AS I BECAME THAT WISER, MORE MATURE PERSON, A FRIEND TOLD ME ABOUT THE BUDDHIST-INSPIRED PRINCIPLES FOR EATING WITH FAMILY AND LOVED ONES. First, you must respect the labor of those whose work contributed to the meal. Second, you must commit good deeds in order to be worthy of sharing in the meal. You must arrive at the table without any negative feelings towards others. You must eat only in order to achieve spiritual and physical well-being. And last, you must be dedicated to the pursuit of enlightenment.
These beliefs have stayed with me, not because they inspire me to be a better person while sharing a meal with others, but because they are close to the principles good people practice anyway. I’ve always wondered where such knowledge comes from…it’s so natural and honest. No pretension. No competition. There was nothing except a shared love of food and people.
My mallie wanted it to be that way, but fierce pot-and-pan battles flared up between my mallie and pa almost every day. Cooking greens was almost a daily ritual, and both of them seemed to know exactly how to cook them to perfection. Only thing was I never saw my pa pick, clean, season, or cook one leaf.
My pa always knew exactly what my mallie had done wrong the second the greens landed on the table. “Did you fry the greens long enough this time? Did you put in enough peppered oil? How much butter did you use? Too much salt! Not enough pepper! Did you use that old pork skin in the shed? Too much oil! Not enough fat!” My mallie and pa could argue for days over game fat. Even Mallie’s sun-dried naartjie fruit turnovers, my pa’s favorite, fried okra, game stew, sweet pap, and German-style sweetbread were not good enough without extra game fat.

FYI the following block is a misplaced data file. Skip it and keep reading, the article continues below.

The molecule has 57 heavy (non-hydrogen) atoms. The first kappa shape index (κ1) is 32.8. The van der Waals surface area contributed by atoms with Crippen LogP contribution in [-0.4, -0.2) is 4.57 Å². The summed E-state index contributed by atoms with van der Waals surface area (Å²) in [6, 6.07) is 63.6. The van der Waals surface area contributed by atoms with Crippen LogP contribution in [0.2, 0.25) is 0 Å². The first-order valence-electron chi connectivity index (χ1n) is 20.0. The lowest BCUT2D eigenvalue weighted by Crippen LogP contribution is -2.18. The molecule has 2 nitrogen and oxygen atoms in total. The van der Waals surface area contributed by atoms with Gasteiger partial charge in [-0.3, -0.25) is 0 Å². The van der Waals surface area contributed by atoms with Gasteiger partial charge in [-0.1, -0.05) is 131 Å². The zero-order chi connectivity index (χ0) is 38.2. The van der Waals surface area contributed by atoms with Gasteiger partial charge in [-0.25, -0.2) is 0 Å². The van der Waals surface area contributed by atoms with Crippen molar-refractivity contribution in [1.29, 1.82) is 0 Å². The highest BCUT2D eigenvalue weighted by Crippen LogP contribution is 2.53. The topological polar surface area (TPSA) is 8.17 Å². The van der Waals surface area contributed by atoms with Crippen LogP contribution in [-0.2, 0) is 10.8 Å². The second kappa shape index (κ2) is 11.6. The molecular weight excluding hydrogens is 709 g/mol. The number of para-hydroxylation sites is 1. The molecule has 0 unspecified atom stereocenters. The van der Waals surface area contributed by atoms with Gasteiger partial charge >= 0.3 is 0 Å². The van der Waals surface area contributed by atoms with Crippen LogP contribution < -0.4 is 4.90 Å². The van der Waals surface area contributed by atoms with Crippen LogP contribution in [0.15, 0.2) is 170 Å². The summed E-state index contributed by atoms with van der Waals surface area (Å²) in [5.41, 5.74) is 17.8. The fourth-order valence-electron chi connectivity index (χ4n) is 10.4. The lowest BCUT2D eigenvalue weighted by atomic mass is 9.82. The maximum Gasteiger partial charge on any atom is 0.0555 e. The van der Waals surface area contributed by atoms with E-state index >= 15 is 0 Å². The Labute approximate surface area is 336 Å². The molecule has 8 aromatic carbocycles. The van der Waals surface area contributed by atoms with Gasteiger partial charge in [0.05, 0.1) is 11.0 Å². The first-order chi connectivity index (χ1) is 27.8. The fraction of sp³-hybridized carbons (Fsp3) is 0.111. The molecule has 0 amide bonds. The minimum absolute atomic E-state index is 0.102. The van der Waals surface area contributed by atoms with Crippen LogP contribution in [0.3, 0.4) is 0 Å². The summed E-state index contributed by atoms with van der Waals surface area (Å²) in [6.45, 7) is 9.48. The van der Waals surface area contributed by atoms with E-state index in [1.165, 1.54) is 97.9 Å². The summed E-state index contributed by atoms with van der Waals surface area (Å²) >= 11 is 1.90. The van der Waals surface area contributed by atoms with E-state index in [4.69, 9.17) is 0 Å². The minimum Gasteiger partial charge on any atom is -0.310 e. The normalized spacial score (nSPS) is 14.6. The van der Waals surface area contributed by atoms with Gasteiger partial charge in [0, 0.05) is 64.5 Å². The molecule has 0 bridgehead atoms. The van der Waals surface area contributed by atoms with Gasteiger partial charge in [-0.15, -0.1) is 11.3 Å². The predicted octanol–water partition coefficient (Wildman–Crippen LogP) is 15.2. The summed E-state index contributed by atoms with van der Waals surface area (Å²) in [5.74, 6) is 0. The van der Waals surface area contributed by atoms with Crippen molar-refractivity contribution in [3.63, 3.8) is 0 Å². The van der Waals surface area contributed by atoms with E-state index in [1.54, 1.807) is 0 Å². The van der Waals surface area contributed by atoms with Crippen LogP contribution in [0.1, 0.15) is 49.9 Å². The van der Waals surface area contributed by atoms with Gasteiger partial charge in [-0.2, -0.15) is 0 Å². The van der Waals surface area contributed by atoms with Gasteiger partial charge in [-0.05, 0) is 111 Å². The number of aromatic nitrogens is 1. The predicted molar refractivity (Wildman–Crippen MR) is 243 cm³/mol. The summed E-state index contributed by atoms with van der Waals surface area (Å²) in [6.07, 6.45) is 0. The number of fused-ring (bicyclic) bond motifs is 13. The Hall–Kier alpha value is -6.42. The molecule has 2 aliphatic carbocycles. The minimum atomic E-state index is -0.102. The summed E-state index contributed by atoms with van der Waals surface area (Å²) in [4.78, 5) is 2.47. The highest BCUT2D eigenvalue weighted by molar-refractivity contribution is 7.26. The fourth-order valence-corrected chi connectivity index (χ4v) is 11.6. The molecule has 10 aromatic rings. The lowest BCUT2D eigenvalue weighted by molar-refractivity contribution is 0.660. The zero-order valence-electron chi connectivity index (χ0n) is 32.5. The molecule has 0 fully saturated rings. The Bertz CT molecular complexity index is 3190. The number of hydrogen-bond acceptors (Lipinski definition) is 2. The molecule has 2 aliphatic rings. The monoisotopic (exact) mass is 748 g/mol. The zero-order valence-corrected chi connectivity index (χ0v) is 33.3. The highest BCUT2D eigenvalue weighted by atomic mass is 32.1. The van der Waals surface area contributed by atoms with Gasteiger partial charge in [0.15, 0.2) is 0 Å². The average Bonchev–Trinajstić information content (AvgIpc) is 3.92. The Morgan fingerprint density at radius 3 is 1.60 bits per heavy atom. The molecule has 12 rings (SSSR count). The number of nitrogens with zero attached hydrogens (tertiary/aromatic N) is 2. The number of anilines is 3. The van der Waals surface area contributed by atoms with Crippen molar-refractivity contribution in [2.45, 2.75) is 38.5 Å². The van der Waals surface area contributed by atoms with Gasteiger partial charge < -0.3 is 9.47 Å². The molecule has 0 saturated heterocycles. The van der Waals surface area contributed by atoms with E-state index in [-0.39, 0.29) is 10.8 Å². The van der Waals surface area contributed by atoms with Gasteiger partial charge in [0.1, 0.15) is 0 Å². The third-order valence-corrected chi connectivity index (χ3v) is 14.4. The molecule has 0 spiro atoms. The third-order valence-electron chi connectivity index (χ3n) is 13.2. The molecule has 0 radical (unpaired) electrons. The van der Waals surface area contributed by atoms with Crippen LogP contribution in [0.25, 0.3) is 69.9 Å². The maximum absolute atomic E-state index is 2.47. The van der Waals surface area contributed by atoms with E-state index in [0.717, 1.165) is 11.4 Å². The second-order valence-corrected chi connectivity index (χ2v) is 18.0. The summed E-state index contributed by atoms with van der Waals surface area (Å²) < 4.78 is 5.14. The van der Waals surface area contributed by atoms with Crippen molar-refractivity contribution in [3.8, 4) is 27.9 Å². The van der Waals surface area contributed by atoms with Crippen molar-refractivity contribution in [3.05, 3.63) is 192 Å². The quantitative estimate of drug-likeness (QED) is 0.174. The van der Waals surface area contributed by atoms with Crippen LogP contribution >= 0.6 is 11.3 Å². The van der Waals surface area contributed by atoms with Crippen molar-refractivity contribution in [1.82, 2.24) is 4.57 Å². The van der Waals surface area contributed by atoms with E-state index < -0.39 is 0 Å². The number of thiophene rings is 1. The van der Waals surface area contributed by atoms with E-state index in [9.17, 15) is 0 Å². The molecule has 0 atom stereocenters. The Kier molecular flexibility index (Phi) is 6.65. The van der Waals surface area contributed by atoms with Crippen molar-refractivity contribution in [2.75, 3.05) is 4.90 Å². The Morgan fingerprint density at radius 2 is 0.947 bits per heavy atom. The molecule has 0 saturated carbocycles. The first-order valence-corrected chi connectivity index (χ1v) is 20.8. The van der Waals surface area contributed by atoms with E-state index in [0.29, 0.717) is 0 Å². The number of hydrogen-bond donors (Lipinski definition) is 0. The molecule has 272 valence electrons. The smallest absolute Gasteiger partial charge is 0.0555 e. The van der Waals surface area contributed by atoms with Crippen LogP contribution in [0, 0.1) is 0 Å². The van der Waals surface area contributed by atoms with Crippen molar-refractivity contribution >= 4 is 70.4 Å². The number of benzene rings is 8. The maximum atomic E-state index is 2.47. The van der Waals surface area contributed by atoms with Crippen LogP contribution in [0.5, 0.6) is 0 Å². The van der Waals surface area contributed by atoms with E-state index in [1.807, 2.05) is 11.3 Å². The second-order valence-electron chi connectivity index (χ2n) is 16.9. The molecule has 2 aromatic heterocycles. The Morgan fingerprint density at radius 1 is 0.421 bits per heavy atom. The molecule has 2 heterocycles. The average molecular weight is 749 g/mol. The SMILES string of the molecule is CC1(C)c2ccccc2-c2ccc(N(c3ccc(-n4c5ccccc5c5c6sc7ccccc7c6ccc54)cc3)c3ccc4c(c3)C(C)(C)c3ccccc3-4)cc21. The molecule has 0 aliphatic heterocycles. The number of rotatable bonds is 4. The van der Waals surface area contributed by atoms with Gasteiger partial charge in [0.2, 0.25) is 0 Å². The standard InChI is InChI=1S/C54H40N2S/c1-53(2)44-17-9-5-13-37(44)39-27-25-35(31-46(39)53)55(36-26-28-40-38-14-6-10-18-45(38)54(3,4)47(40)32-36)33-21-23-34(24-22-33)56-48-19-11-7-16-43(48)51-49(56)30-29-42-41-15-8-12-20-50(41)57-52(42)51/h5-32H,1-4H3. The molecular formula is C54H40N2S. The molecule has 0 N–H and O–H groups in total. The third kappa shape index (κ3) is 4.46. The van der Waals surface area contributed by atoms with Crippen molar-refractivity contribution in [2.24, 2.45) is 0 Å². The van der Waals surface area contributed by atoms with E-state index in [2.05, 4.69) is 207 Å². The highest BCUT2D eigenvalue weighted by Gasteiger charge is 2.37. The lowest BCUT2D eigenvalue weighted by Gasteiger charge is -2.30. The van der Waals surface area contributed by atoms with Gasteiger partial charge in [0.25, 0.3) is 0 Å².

It was ironic that he immersed himself in such matters. God knows he couldn’t, and wouldn’t, ever cook anything himself. He never entered the kitchen unless he was walking through the back door or sitting down to eat…my mallie’s cooking. But game fat had some mind-powering influence over the Boers, as though eating the daily-recommended allowance would somehow counter the disturbing and harmful inequalities of poverty.
Where was Mary Margaret while my pa was around? I’m not quite sure; she watched from a distance I think, yearning to be a part of it all, but also needing to stay invisible. No matter how close we became, she always managed to keep a distance from him. Over time, this comforted me, but I knew it couldn’t last.
The fights between my mallie and pa were especially bad when my pa had filled up on hard dop. Sometimes he threw the plate back at my mallie and just left. During these times, my mallie would say the food must have been better down at the old dop shacks. “I guess the whores can make better greens than your mallie,” she’d say. She’d make it as if to laugh it off, but I knew she was hurting inside. I thought the fighting would never end, but then Mary Margaret showed up.
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